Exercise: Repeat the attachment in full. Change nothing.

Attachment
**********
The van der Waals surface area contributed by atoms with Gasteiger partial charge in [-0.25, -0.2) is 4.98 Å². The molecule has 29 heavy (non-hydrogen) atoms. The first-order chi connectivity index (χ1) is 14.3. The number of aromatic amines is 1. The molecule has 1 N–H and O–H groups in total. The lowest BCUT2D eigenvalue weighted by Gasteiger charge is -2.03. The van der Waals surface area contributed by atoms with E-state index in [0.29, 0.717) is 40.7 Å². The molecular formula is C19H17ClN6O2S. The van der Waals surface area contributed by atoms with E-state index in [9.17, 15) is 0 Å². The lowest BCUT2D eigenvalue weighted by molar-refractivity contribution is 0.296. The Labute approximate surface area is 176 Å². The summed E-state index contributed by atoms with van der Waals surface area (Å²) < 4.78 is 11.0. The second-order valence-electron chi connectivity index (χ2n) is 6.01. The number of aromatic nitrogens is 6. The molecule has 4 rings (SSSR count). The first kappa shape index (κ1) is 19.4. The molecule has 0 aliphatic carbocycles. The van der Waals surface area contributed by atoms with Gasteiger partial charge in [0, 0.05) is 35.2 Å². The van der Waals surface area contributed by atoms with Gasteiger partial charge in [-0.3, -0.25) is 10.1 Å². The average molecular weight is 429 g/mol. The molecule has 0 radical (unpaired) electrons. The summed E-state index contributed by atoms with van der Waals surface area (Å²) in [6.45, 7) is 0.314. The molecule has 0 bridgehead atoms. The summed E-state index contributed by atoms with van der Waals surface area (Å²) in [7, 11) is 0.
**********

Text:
The van der Waals surface area contributed by atoms with Gasteiger partial charge in [-0.25, -0.2) is 4.98 Å². The molecule has 29 heavy (non-hydrogen) atoms. The first-order chi connectivity index (χ1) is 14.3. The number of aromatic amines is 1. The molecule has 1 N–H and O–H groups in total. The lowest BCUT2D eigenvalue weighted by Gasteiger charge is -2.03. The van der Waals surface area contributed by atoms with E-state index in [0.29, 0.717) is 40.7 Å². The molecular formula is C19H17ClN6O2S. The van der Waals surface area contributed by atoms with E-state index in [9.17, 15) is 0 Å². The lowest BCUT2D eigenvalue weighted by molar-refractivity contribution is 0.296. The Labute approximate surface area is 176 Å². The summed E-state index contributed by atoms with van der Waals surface area (Å²) < 4.78 is 11.0. The second-order valence-electron chi connectivity index (χ2n) is 6.01. The number of aromatic nitrogens is 6. The molecule has 4 rings (SSSR count). The first kappa shape index (κ1) is 19.4. The molecule has 0 aliphatic carbocycles. The van der Waals surface area contributed by atoms with Gasteiger partial charge in [0, 0.05) is 35.2 Å². The van der Waals surface area contributed by atoms with Gasteiger partial charge in [-0.3, -0.25) is 10.1 Å². The average molecular weight is 429 g/mol. The molecule has 0 radical (unpaired) electrons. The summed E-state index contributed by atoms with van der Waals surface area (Å²) in [6.45, 7) is 0.314. The molecule has 0 bridgehead atoms. The summed E-state index contributed by atoms with van der Waals surface area (Å²) in [7, 11) is 0.